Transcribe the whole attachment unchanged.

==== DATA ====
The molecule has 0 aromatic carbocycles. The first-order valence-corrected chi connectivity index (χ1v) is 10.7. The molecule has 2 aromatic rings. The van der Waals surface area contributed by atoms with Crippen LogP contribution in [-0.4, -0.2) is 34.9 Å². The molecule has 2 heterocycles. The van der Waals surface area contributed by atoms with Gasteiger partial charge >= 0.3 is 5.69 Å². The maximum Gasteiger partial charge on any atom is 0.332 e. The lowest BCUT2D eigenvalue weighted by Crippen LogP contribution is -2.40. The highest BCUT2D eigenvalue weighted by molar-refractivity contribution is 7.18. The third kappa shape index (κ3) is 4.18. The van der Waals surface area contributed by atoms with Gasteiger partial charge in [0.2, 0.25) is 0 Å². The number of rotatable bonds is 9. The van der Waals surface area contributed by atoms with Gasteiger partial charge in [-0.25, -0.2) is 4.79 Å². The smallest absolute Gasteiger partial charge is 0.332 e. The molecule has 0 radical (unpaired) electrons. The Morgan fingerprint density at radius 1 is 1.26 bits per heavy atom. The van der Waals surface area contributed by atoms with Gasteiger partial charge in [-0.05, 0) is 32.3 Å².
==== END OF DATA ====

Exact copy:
The molecule has 0 aromatic carbocycles. The first-order valence-corrected chi connectivity index (χ1v) is 10.7. The molecule has 2 aromatic rings. The van der Waals surface area contributed by atoms with Crippen LogP contribution in [-0.4, -0.2) is 34.9 Å². The molecule has 2 heterocycles. The van der Waals surface area contributed by atoms with Gasteiger partial charge >= 0.3 is 5.69 Å². The maximum Gasteiger partial charge on any atom is 0.332 e. The lowest BCUT2D eigenvalue weighted by Crippen LogP contribution is -2.40. The highest BCUT2D eigenvalue weighted by molar-refractivity contribution is 7.18. The third kappa shape index (κ3) is 4.18. The van der Waals surface area contributed by atoms with Gasteiger partial charge in [0.2, 0.25) is 0 Å². The number of rotatable bonds is 9. The van der Waals surface area contributed by atoms with Gasteiger partial charge in [-0.25, -0.2) is 4.79 Å². The smallest absolute Gasteiger partial charge is 0.332 e. The molecule has 0 radical (unpaired) electrons. The Morgan fingerprint density at radius 1 is 1.26 bits per heavy atom. The van der Waals surface area contributed by atoms with Gasteiger partial charge in [-0.05, 0) is 32.3 Å².